Today, the European Court of Auditors issued a report on its performance audit of EU support to the fight against “grand corruption” in Ukraine, covering the period 2016 to 2019.
The Commission welcomes the report and will implement its recommendations.
In particular, the Commission welcomes the Court’s finding that a significant number of EU support actions in Ukraine’s fight against corruption assisted in moving the reform process forward.
As regards building up anti-corruption institutions, the Court opines that less attention should have been given to this. The Commission maintains that in line with international best practice, supporting these institutions was instrumental in bringing the lacking institutional infrastructure to Ukraine - an indispensable prerequisite to tackling corruption successfully. As a result, the anti-corruption architecture in Ukraine is now complete. It has started bringing tangible results, such as prison sentences for corrupt officials. The EU has also supported the introduction of an unprecedented and transparent electronic asset declarations system, requiring officials and politicians to disclose information about their private assets.
The Commission agrees with the Court that more results are needed. Strong vested interests are putting up vehement resistance to reform efforts. This is a clear sign that reform measures start disrupting major corruption schemes. The willingness and commitment of Ukraine’s leadership and legislative bodies to quickly and efficiently implement and sustain reforms will be instrumental in continuing to bring results. An intensified judicial reform is also important. Lately, after the period ending in 2019 that the Court of Auditors assessed, encouraging developments like calling upon the EU and international community to participate in the integrity check and selection process for judicial self-government bodies indicate that Ukraine is willing to speed up the reform process. The anti-corruption bodies created with the support of the EU and the international community are working increasingly well, but keeping them free from political pressure and influence remains a challenge. More results can be expected soon as these institutions are now fully operational and complex investigations start to bear fruit. As an example, since its recent creation, the High Anti-Corruption Court has considered 147 cases, which means that high-level corruption is not only increasingly being uncovered, but also that those responsible are being brought to justice.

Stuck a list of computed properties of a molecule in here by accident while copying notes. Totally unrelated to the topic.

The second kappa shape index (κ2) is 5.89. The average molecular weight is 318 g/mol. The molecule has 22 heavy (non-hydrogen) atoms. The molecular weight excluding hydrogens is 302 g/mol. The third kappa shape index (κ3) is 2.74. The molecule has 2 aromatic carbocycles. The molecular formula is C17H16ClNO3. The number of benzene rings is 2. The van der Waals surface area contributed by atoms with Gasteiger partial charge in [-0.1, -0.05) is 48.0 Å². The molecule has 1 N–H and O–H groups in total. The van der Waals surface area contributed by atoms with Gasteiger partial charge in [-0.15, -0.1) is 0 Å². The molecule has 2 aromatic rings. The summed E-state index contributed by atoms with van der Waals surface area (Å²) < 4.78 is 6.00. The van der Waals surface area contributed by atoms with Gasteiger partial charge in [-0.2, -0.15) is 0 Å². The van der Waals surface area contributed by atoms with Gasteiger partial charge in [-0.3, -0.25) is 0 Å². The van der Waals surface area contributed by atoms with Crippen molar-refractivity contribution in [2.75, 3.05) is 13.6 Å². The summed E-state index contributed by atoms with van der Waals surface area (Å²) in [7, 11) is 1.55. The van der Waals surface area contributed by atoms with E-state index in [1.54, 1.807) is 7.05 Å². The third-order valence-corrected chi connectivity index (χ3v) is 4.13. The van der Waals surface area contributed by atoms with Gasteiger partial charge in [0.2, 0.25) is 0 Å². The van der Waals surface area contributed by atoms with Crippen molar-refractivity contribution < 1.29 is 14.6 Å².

The Commission embraces the Court’s recommendation to further intensify its support to both Ukraine’s vibrant civil society and investigative journalism. Both have helped to uncover many corrupt schemes in Ukraine. The Court also made a number of useful recommendations that would enhance the efficiency, transparency and availability of information regarding the EU’s support action. The Commission is ready to take them up.
Ukraine’s efforts to rid itself of corruption and to reform its judiciary continue to be in the centre of the intensive political dialogue between the EU and Ukraine. As in the past, the EU’s comprehensive support action in addressing corruption will not only focus on the repressive side, but also on closing the space for corruption. Actions enhancing transparency such as digitisation and the introduction of a modern law on administrative procedure are elements on which work is intensively ongoing. The EU will continue to stand behind Ukraine in its efforts to intensify the fight against corruption.
The EU and Ukraine have very close bilateral relations, based on the EU–Ukraine Association Agreement/Deep and Comprehensive Free Trade Agreement, which is the most ambitious and comprehensive Agreement that the EU has with any country. The AA/DCFTA is the main framework for bringing Ukraine and the EU closer together. It is open-ended and sets out a long-term and comprehensive reform programme prioritising democracy and the rule of law, strengthening institutions, economic growth, social cohesion and respect for human rights. The AA is also a roadmap allowing Ukraine to implement a wide range of reforms including in specific sectors, as well as wider governance reforms (i.e. public administration reform, decentralisation, anti-corruption) with the EU’s support.
Ever since the Revolution of Dignity in 2013-2014, Ukraine has undertaken wide-ranging and ambitious reforms that have aimed, as a priority, at addressing corruption. In some areas, EU-supported anti-corruption reforms have been very successful, notably through closing the space for corruption to occur by introducing competition and transparency in a number of sectors This is for example the case in the gas and banking sectors, exchange rates, health, competition policy and public procurement. New legislation on asset declarations and anti-money laundering limited benefiting from the proceeds of illicit activity, including corruption. In other areas, efforts have not yet been fully successful. Corruption, especially high-level corruption, still remains an issue that prevents Ukraine from realising its full economic potential.
The EU, in its support actions, addresses corruption and high-level corruption by multi-faceted, comprehensive action. This reflects best international practice that does not treat high-level (“grand”) corruption as an isolated phenomenon. The EU’s approach aims at closing the space for corruption. It also initially focused on building the institutional architecture that is crucially needed in the fight against corruption. The Commission embraces the Court’s recommendation to better describe and formulate how the EU’s comprehensive action targets high-level corruption.
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- 23 September 2021